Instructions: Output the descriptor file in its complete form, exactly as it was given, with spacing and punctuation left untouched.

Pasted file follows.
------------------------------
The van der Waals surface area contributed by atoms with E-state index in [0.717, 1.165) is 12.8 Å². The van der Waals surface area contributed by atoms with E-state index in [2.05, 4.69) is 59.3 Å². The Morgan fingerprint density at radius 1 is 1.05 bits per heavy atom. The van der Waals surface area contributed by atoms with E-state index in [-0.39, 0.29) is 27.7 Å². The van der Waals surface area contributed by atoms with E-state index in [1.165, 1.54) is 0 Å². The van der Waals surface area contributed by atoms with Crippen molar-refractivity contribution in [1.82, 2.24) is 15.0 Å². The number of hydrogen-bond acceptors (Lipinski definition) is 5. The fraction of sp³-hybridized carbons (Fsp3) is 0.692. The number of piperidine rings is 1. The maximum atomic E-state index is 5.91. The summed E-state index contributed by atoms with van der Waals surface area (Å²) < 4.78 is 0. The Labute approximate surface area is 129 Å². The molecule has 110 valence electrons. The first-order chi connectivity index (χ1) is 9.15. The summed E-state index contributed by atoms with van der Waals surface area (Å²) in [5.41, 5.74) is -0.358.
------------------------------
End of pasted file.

The van der Waals surface area contributed by atoms with E-state index in [0.717, 1.165) is 12.8 Å². The van der Waals surface area contributed by atoms with E-state index in [2.05, 4.69) is 59.3 Å². The Morgan fingerprint density at radius 1 is 1.05 bits per heavy atom. The van der Waals surface area contributed by atoms with E-state index in [-0.39, 0.29) is 27.7 Å². The van der Waals surface area contributed by atoms with E-state index in [1.165, 1.54) is 0 Å². The van der Waals surface area contributed by atoms with Crippen molar-refractivity contribution in [1.82, 2.24) is 15.0 Å². The number of hydrogen-bond acceptors (Lipinski definition) is 5. The fraction of sp³-hybridized carbons (Fsp3) is 0.692. The number of piperidine rings is 1. The maximum atomic E-state index is 5.91. The summed E-state index contributed by atoms with van der Waals surface area (Å²) < 4.78 is 0. The Labute approximate surface area is 129 Å². The molecule has 110 valence electrons. The first-order chi connectivity index (χ1) is 9.15. The summed E-state index contributed by atoms with van der Waals surface area (Å²) in [5.41, 5.74) is -0.358.